contains advertisements as well as screened job leads. Please
visit our FAQ page for more.
From the Email Bag – How to Make Money on YouTube
By Christine Durst & Michael Haaren
Oct. 18, 2012
Dear Rat Race Rebellion:
My son thinks he’s a comedian. He wants me to pay for him to go
to Los Angeles and do standup comedy and get ‘discovered.’
I’ve seen his act, and it’s actually not bad. But
it’s not good enough for me to take out a second mortgage. So I
told him to put some videos on YouTube. He can make money and get
discovered there, if he’s as good as he thinks he is, right?
– Diane in Springfield, Mo.
Dear Diane: If he’s as good as he thinks he is, and he thinks he’s very, very good, then maybe.
By now, many have heard the story of Justin Bieber’s YouTube rise
to fame. Justin’s mother, Patricia Mallette, posted videos of her
son’s early performances to YouTube so that distant relatives
could follow his progress. Talent manager Scooter Braun clicked on one
of the videos by accident, loved what he saw, and “the rest is
Talent managers still look for future stars on YouTube, but now it also
makes stars itself. Some earn six figures and more from ads, corporate
sponsorships, and other sources. Their clips trigger millions of views,
and stars segue into film and other media. Many of the viewers are
tweens and teens, who share YouTube links the way older generations
shared newspaper clippings, multiplied by endless clicks, texts and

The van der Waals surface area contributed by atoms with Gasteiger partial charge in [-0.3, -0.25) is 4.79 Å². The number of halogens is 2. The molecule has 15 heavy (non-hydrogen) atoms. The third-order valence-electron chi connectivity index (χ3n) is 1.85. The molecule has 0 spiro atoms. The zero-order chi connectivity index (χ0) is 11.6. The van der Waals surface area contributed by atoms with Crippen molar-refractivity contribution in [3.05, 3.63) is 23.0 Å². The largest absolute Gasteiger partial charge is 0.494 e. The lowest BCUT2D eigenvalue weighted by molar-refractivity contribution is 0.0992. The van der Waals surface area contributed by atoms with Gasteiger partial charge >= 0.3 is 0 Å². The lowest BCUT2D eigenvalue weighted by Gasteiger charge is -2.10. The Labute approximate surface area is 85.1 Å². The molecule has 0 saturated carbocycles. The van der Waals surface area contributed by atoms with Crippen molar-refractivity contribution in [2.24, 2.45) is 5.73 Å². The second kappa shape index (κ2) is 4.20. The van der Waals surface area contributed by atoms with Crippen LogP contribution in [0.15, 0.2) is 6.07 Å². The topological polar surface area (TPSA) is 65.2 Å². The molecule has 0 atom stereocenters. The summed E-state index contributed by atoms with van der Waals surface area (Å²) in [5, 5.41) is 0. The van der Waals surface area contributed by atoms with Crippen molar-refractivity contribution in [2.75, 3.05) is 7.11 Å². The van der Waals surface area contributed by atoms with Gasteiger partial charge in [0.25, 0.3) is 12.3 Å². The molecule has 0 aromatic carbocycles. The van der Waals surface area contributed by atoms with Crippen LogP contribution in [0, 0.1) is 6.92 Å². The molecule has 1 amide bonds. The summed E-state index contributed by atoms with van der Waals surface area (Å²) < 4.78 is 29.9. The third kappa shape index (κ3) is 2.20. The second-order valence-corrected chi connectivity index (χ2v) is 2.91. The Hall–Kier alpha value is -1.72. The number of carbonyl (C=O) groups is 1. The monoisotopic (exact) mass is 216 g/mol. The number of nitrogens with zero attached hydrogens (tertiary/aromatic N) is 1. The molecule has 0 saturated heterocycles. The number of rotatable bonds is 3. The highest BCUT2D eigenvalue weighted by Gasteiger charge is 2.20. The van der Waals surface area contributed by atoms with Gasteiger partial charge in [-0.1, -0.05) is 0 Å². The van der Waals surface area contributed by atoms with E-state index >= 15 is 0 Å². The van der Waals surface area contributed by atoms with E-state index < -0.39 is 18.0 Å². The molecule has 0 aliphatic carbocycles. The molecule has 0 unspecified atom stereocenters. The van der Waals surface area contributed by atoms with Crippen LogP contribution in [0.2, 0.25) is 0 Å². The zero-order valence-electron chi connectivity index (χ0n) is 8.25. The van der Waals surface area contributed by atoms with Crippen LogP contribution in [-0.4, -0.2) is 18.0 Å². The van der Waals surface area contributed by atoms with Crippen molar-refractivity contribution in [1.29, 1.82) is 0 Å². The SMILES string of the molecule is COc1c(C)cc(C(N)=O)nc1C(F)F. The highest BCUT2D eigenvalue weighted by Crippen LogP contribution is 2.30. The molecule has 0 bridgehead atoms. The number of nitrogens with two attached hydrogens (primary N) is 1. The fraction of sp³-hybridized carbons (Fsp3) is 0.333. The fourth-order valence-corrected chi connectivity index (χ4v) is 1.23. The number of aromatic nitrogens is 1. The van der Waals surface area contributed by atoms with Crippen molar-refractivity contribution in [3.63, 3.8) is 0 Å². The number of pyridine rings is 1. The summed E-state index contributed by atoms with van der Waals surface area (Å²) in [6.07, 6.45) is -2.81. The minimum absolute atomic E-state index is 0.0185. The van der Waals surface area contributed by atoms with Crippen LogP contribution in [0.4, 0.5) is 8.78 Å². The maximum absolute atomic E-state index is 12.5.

Many YouTube stars do comedy, so you may want to see how they compare
to your son’s act. (Be warned, however, that content can be a bit
edgy.) They also promote themselves very actively inside and outside
YouTube – an important point to tell your son. A sample includes:
-- Ray William Johnson, at www.youtube.com/user/raywilliamjohnson
-- Shane Dawson, at www.youtube.com/user/ShaneDawsonTV
-- The Key of Awesome, at www.youtube.com/channel/SWzEb34z_jyv0
Dear Rat Race Rebellion:
My 13-year-old daughter wants me to get WiFi at home. It’s kind
of expensive. We have an Internet cable connection, but it just goes to
my desktop computer. I let her use that to do homework and such, but
she wants to use her laptop in her bedroom with WiFi. Do you think WiFi
is worth it? – Marla in Austin, Tex.
Dear Marla: Unless
it costs an arm and a leg, yes. Having a WiFi connection will let your
daughter communicate with her friends online in private (a mixed
blessing from the parent’s viewpoint, of course). But even more
importantly, teens and tweens, too, gather online now in the evening,
and often collaborate on their homework or class projects and share
For example, columnist Mike Haaren’s 12-year-old daughter meets
with friends using the free video-chat service ooVoo (www.oovoo.com).
OoVoo permits up to 12 friends to video-chat simultaneously, with
instant messaging as well.
Your WiFi arrangement would also open the possibility of virtual
volunteering, virtual internships, and other online activities that may
interest your daughter now or later. Finally, if she has a Facebook
page and is like many other teens, she would probably prefer to access
that in private, too, rather than at the communal desktop.
Christine Durst and Michael Haaren are leaders in the work-at-home
movement and advocates of de-rat-raced living. Their latest book
is Work at Home Now,
a guide to finding home-based jobs. They offer additional guidance on
finding home-based work at www.RatRaceRebellion.com. To read features
by other Creators Syndicate writers and cartoonists, visit the Creators
Syndicate Web page at www.creators.com.
COPYRIGHT 2012 BY STAFFCENTRIX, DISTRIBUTED BY CREATORS.COM